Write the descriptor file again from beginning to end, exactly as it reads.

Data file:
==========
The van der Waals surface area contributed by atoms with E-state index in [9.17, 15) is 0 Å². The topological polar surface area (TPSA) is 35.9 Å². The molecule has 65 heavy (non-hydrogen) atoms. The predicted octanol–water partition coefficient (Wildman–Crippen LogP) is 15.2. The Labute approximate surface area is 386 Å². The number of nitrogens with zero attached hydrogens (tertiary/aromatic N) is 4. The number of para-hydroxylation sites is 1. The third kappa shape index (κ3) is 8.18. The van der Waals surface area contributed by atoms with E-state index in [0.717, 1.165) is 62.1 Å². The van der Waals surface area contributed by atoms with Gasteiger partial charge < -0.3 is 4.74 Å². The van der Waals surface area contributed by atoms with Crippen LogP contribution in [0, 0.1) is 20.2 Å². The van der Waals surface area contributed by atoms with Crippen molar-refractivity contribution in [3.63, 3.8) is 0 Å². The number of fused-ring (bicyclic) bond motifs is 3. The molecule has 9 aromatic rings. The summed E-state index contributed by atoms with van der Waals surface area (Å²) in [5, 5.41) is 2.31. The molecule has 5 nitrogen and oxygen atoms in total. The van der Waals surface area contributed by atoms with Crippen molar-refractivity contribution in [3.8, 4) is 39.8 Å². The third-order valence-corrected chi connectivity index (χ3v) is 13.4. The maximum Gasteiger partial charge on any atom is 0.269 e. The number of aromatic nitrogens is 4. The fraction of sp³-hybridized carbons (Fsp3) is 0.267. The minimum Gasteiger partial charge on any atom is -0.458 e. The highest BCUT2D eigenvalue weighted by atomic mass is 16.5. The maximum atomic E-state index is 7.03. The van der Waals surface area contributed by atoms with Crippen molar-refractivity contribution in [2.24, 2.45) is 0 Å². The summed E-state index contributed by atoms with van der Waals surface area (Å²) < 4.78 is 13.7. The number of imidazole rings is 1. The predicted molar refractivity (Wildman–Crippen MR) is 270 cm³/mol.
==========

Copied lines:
The van der Waals surface area contributed by atoms with E-state index in [9.17, 15) is 0 Å². The topological polar surface area (TPSA) is 35.9 Å². The molecule has 65 heavy (non-hydrogen) atoms. The predicted octanol–water partition coefficient (Wildman–Crippen LogP) is 15.2. The Labute approximate surface area is 386 Å². The number of nitrogens with zero attached hydrogens (tertiary/aromatic N) is 4. The number of para-hydroxylation sites is 1. The third kappa shape index (κ3) is 8.18. The van der Waals surface area contributed by atoms with E-state index in [0.717, 1.165) is 62.1 Å². The van der Waals surface area contributed by atoms with Gasteiger partial charge < -0.3 is 4.74 Å². The van der Waals surface area contributed by atoms with Crippen LogP contribution in [0, 0.1) is 20.2 Å². The van der Waals surface area contributed by atoms with Crippen molar-refractivity contribution in [3.63, 3.8) is 0 Å². The number of fused-ring (bicyclic) bond motifs is 3. The molecule has 9 aromatic rings. The summed E-state index contributed by atoms with van der Waals surface area (Å²) in [5, 5.41) is 2.31. The molecule has 5 nitrogen and oxygen atoms in total. The van der Waals surface area contributed by atoms with Crippen molar-refractivity contribution in [3.8, 4) is 39.8 Å². The third-order valence-corrected chi connectivity index (χ3v) is 13.4. The maximum Gasteiger partial charge on any atom is 0.269 e. The number of aromatic nitrogens is 4. The fraction of sp³-hybridized carbons (Fsp3) is 0.267. The minimum Gasteiger partial charge on any atom is -0.458 e. The highest BCUT2D eigenvalue weighted by atomic mass is 16.5. The maximum atomic E-state index is 7.03. The van der Waals surface area contributed by atoms with Crippen molar-refractivity contribution in [2.24, 2.45) is 0 Å². The summed E-state index contributed by atoms with van der Waals surface area (Å²) < 4.78 is 13.7. The number of imidazole rings is 1. The predicted molar refractivity (Wildman–Crippen MR) is 270 cm³/mol.